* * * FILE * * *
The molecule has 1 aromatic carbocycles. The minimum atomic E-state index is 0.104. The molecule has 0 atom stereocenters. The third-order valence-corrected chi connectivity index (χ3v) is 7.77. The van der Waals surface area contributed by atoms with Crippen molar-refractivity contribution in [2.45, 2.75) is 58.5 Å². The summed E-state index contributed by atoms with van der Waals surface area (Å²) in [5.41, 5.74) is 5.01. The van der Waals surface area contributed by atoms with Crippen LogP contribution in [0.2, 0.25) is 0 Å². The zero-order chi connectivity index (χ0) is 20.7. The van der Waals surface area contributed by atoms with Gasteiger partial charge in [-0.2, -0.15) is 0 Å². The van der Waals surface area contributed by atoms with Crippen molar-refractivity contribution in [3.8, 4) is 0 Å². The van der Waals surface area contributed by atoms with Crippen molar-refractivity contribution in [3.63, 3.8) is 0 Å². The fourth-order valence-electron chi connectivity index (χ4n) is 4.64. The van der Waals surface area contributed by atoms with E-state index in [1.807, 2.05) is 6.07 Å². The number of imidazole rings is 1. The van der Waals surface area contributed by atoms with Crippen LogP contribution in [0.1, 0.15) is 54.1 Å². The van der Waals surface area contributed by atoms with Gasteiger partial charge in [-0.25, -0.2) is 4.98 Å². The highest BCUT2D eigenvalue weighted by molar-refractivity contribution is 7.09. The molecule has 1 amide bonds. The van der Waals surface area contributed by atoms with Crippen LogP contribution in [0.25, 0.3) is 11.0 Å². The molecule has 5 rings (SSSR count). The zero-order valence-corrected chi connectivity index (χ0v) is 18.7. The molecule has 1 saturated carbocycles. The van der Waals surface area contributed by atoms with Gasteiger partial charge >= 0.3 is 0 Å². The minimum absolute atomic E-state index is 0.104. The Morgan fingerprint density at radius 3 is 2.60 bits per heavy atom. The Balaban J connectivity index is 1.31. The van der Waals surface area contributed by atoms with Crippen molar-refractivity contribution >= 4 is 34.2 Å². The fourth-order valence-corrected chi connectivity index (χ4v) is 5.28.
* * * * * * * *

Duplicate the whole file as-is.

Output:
The molecule has 1 aromatic carbocycles. The minimum atomic E-state index is 0.104. The molecule has 0 atom stereocenters. The third-order valence-corrected chi connectivity index (χ3v) is 7.77. The van der Waals surface area contributed by atoms with Crippen molar-refractivity contribution in [2.45, 2.75) is 58.5 Å². The summed E-state index contributed by atoms with van der Waals surface area (Å²) in [5.41, 5.74) is 5.01. The van der Waals surface area contributed by atoms with Crippen LogP contribution in [0.2, 0.25) is 0 Å². The zero-order chi connectivity index (χ0) is 20.7. The van der Waals surface area contributed by atoms with Gasteiger partial charge in [-0.2, -0.15) is 0 Å². The van der Waals surface area contributed by atoms with Crippen molar-refractivity contribution in [3.8, 4) is 0 Å². The van der Waals surface area contributed by atoms with Crippen molar-refractivity contribution in [3.63, 3.8) is 0 Å². The fourth-order valence-electron chi connectivity index (χ4n) is 4.64. The van der Waals surface area contributed by atoms with E-state index in [1.807, 2.05) is 6.07 Å². The number of imidazole rings is 1. The van der Waals surface area contributed by atoms with Crippen LogP contribution in [0.1, 0.15) is 54.1 Å². The van der Waals surface area contributed by atoms with Gasteiger partial charge in [-0.25, -0.2) is 4.98 Å². The highest BCUT2D eigenvalue weighted by molar-refractivity contribution is 7.09. The molecule has 1 amide bonds. The van der Waals surface area contributed by atoms with Crippen LogP contribution in [0.25, 0.3) is 11.0 Å². The molecule has 5 rings (SSSR count). The zero-order valence-corrected chi connectivity index (χ0v) is 18.7. The molecule has 1 saturated carbocycles. The van der Waals surface area contributed by atoms with Gasteiger partial charge >= 0.3 is 0 Å². The minimum absolute atomic E-state index is 0.104. The Morgan fingerprint density at radius 3 is 2.60 bits per heavy atom. The Balaban J connectivity index is 1.31. The van der Waals surface area contributed by atoms with Crippen molar-refractivity contribution >= 4 is 34.2 Å². The fourth-order valence-corrected chi connectivity index (χ4v) is 5.28.